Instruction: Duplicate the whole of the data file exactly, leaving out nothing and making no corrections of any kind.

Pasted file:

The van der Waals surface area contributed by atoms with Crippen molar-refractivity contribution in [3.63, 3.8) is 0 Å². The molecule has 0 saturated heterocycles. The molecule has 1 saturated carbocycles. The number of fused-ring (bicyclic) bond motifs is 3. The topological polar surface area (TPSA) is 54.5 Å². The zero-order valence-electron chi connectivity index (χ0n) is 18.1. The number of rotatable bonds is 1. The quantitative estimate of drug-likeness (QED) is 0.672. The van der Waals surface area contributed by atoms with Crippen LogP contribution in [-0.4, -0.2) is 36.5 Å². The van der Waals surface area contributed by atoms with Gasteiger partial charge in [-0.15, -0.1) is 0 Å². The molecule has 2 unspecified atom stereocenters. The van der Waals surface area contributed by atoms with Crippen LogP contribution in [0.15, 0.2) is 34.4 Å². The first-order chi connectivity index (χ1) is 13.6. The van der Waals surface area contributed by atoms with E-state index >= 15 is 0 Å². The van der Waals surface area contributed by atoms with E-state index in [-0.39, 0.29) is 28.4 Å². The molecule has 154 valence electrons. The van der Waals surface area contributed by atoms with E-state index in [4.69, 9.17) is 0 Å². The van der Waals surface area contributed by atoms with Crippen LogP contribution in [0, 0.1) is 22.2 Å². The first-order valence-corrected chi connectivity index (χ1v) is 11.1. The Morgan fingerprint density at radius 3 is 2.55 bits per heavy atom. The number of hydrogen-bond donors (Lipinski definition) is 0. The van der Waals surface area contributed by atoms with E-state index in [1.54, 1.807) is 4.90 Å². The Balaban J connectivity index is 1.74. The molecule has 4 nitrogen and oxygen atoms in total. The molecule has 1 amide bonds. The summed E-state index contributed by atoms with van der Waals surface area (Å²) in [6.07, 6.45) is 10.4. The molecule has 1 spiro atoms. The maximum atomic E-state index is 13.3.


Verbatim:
The van der Waals surface area contributed by atoms with Crippen molar-refractivity contribution in [3.63, 3.8) is 0 Å². The molecule has 0 saturated heterocycles. The molecule has 1 saturated carbocycles. The number of fused-ring (bicyclic) bond motifs is 3. The topological polar surface area (TPSA) is 54.5 Å². The zero-order valence-electron chi connectivity index (χ0n) is 18.1. The number of rotatable bonds is 1. The quantitative estimate of drug-likeness (QED) is 0.672. The van der Waals surface area contributed by atoms with Crippen LogP contribution in [-0.4, -0.2) is 36.5 Å². The van der Waals surface area contributed by atoms with Gasteiger partial charge in [-0.15, -0.1) is 0 Å². The molecule has 2 unspecified atom stereocenters. The van der Waals surface area contributed by atoms with Crippen LogP contribution in [0.15, 0.2) is 34.4 Å². The first-order chi connectivity index (χ1) is 13.6. The van der Waals surface area contributed by atoms with E-state index >= 15 is 0 Å². The van der Waals surface area contributed by atoms with E-state index in [-0.39, 0.29) is 28.4 Å². The molecule has 154 valence electrons. The van der Waals surface area contributed by atoms with E-state index in [4.69, 9.17) is 0 Å². The van der Waals surface area contributed by atoms with Crippen LogP contribution in [0, 0.1) is 22.2 Å². The first-order valence-corrected chi connectivity index (χ1v) is 11.1. The Morgan fingerprint density at radius 3 is 2.55 bits per heavy atom. The number of hydrogen-bond donors (Lipinski definition) is 0. The van der Waals surface area contributed by atoms with E-state index in [1.54, 1.807) is 4.90 Å². The Balaban J connectivity index is 1.74. The molecule has 4 nitrogen and oxygen atoms in total. The molecule has 1 amide bonds. The summed E-state index contributed by atoms with van der Waals surface area (Å²) in [6.07, 6.45) is 10.4. The molecule has 1 spiro atoms. The maximum atomic E-state index is 13.3.